Throughout the process, Carnival was working in cooperation with the DOJ.

One of the most exciting sectors to watch in the maritime industry is cruising. From far-flung destinations and thrilling themed itineraries to unique and innovative ship features, there is always something new to watch out for (why don’t you explore our blog, which features much content on this, and other maritime industry-related topics you might enjoy perusing).

But one of the best things about cruising is how it fosters love of the marine environment, and creates opportunities for education and unforgettable experiences. It is good to see the industry working towards making these opportunities more accessible to all people.

As part of our commitment to our marine and industrial customers, Kemplon Engineering strives to stay informed on the news and developments in the industries we serve. We have been providing engineering services to these sectors – on time and on budget – since 2005. If you have a project in mind, check out our website and see what services we can provide for you. From welding and fabrication, precision machining, pipe fitting, laser cutting, and more, we have plenty to offer, and are eager to work with you on a project. Contact us for queries and quotes at info@kemplon.com, or by phone at (877) 522-6526.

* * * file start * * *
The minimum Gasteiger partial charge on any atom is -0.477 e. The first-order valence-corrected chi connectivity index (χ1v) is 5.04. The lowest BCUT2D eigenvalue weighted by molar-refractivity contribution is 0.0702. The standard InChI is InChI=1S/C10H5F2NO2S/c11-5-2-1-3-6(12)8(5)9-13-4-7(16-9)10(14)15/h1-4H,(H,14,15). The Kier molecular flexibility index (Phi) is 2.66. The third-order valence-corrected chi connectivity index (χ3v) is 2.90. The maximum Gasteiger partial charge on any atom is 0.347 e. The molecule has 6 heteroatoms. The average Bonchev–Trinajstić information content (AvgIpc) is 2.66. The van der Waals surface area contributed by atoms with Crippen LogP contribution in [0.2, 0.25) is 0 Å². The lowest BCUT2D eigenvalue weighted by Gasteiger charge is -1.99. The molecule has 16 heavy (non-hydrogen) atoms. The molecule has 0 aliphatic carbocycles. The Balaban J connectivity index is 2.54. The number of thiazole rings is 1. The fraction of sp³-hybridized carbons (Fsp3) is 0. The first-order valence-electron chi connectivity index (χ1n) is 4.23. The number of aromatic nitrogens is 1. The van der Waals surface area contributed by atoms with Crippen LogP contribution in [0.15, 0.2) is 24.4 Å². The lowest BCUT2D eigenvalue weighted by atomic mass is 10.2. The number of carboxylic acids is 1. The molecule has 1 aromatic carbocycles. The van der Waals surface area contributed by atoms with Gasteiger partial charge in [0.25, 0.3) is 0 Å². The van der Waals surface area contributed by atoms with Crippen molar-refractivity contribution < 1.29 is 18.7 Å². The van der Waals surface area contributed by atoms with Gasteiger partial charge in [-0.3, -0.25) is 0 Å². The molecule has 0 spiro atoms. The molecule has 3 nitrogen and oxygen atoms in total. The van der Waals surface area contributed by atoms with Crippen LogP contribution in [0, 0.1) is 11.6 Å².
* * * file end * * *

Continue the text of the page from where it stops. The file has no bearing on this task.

References

^ “Carnival Pays for Passenger Disability Act Violations.” The Maritime Executive, 26 Jul 2015. Web. 01 Aug 2015. http://www.maritime-executive.com/article/carnival-pays-for-passenger-disability-act-violations

^ “Carnival Settles on ADA Compliance.” World Maritime News, 26 Jul 2015. Web. 01 Aug 2015. http://worldmaritimenews.com/archives/167534/carnival-settles-on-ada-compliance/

^ “Cruise giant in landmark ADA settlement with U.S..” MarineLog, 23 Jul 2015. Web. 01 Aug 2015. http://www.marinelog.com/index.php?option=com_k2&view=item&id=9482:cruise-giant-in-landmark-ada-settlement-with-us&Itemid=231